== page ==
Experts explore solutions to rid Kailua pool of wild ducks

Kailua District Park pool

After KHON2’s first story aired about the swimming pool at Kailua District Park being shut down because of duck droppings, many viewers weighed in via social media about how to handle the problem.

The city’s solution was to use flags and decoys to scare away the ducks, but last week the pool still had to be shut down for four days.

On Tuesday, the state health department addressed potential health risks from swimming in the dirty water.

“In Hawaii, swimming pool illnesses have been rare and we haven’t had any linkage to any feral animals, so we do not have a concern at this point,” said Peter Oshiro, environmental health program manager.

While illnesses are rare, Oshiro said it’s still an issue that must be addressed.

“If we do have an incident where there is fecal matter inside a swimming pool, the swimming pool operator needs to get as much out as possible,” Oshiro said. “They need to close the pool and shock the pool.”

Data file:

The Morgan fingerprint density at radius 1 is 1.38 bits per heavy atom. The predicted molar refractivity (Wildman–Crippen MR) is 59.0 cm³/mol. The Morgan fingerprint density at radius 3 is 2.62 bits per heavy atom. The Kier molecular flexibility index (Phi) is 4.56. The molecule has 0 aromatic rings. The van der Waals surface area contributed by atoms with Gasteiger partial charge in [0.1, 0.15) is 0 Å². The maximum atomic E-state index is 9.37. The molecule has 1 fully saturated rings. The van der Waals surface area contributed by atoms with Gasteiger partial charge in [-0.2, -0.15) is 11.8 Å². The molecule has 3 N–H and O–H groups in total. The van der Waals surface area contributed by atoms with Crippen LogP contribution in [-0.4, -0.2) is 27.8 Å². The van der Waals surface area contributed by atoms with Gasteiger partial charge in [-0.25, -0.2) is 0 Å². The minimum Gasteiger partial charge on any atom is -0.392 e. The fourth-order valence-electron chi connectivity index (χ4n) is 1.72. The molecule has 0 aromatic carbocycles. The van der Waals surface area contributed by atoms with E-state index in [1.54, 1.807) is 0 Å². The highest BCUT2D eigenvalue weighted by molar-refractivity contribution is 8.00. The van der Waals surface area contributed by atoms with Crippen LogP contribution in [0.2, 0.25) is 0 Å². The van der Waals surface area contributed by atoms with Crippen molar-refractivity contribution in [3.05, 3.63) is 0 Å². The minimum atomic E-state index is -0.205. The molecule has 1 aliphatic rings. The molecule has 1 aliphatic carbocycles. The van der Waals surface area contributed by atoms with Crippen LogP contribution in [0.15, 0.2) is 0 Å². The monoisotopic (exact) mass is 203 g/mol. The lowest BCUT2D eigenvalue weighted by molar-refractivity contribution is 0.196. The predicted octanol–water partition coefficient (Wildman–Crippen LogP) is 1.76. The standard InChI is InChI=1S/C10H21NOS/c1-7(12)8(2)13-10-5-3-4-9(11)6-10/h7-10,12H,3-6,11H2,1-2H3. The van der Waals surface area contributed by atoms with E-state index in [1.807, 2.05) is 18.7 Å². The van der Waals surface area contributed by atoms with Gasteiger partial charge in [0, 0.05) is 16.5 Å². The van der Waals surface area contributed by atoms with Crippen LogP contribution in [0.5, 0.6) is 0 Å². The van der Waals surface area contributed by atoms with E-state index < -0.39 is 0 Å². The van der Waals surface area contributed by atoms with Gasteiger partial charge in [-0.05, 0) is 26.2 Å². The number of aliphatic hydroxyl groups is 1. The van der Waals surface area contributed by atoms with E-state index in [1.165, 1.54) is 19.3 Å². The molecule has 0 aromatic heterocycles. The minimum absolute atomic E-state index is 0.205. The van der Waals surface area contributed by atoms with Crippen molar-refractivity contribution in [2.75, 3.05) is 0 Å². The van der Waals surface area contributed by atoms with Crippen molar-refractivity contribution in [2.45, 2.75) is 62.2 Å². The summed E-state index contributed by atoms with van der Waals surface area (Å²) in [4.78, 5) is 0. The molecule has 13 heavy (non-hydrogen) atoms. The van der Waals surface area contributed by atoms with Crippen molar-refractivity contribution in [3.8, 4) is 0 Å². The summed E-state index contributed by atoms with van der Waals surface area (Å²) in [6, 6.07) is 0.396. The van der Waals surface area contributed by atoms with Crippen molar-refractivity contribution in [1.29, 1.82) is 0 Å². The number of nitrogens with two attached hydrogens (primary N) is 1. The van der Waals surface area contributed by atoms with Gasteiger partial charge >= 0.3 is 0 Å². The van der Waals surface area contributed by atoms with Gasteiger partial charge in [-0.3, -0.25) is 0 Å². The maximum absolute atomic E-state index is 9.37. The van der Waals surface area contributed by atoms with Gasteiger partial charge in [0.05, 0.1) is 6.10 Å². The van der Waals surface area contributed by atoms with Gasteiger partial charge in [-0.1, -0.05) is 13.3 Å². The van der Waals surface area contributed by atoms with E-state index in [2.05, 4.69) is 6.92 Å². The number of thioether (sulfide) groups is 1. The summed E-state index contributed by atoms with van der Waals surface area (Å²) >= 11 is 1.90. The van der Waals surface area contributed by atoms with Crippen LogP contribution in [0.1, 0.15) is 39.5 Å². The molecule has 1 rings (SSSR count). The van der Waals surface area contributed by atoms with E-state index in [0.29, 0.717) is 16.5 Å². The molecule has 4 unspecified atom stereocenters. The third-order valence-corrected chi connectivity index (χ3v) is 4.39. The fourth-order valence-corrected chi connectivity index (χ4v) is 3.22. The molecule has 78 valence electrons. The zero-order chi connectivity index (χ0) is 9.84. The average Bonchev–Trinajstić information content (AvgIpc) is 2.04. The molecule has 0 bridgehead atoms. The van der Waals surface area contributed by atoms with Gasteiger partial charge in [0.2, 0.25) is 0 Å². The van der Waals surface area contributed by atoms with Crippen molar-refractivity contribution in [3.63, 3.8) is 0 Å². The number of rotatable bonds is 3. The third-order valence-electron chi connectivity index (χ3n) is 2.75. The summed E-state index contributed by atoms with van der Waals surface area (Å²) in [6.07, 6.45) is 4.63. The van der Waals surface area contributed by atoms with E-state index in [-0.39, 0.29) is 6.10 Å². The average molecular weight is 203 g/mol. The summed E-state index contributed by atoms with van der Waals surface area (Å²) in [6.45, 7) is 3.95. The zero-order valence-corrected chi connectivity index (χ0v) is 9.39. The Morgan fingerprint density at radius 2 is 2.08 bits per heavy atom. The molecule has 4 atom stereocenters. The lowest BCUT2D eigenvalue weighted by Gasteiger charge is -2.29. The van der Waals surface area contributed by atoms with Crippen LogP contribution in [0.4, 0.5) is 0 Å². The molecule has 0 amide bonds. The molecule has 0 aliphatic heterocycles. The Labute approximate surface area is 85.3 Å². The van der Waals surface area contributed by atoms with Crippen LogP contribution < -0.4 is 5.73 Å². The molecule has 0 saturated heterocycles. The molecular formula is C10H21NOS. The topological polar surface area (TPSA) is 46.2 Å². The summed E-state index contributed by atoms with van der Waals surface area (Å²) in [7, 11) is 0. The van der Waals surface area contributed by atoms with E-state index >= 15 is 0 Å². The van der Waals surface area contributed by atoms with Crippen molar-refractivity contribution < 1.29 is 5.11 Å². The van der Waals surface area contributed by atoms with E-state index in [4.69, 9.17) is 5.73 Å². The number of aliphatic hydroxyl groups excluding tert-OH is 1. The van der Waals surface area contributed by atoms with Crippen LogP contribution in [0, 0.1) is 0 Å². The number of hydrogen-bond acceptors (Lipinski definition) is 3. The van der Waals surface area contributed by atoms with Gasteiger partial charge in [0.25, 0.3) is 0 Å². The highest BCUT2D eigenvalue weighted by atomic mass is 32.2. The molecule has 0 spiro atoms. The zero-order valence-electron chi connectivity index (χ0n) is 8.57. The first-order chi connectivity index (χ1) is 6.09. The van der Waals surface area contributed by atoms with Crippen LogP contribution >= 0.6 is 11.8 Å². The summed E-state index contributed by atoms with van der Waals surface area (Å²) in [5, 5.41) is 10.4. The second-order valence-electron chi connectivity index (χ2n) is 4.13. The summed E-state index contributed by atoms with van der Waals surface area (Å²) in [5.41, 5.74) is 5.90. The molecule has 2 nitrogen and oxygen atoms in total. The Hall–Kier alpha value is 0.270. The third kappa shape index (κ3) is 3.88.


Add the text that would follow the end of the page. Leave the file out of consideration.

Treating the pool prevents the transmission of bacteria and viruses such as E. coli, salmonella and cryptosporidium, or “anything that comes from the animal gut that can be expelled in fecal matter. That’s the danger of having it around humans,” said Oshiro.

So in this case, the city is right to close the pool when duck droppings are found, but it’s what officials are doing to fix the problem that raised questions.

The city is currently using waving flags and decoys to scare the ducks away. KHON2 contacted the U.S. Fish and Wildlife Service to see if this would work.

“Usually those are short-term solutions because what happens when the ducks aren’t actually hurt, they get habituated to those things so they tend to work for only a short period of time,” said biologist Annie Marshall.

The quickest overall fix would just be to cover the pool, but after checking with a pool company, KHON2 found it would cost tens of thousands of dollars to cover the Olympic-sized pool.

But there could be an easier fix that doesn’t cost anything — eliminating what pool users say is attracting the ducks in the first place.

“Cynthia Thielen actually talked to the woman and said it was against the law to feed the ducks, but it seems to still be going on because the ducks are here,” said Larry Williams, Aulea Swim Team President.

“Feral animals do not need to be fed by the general public,” Oshiro agreed. “It just causes problems for everyone else.”

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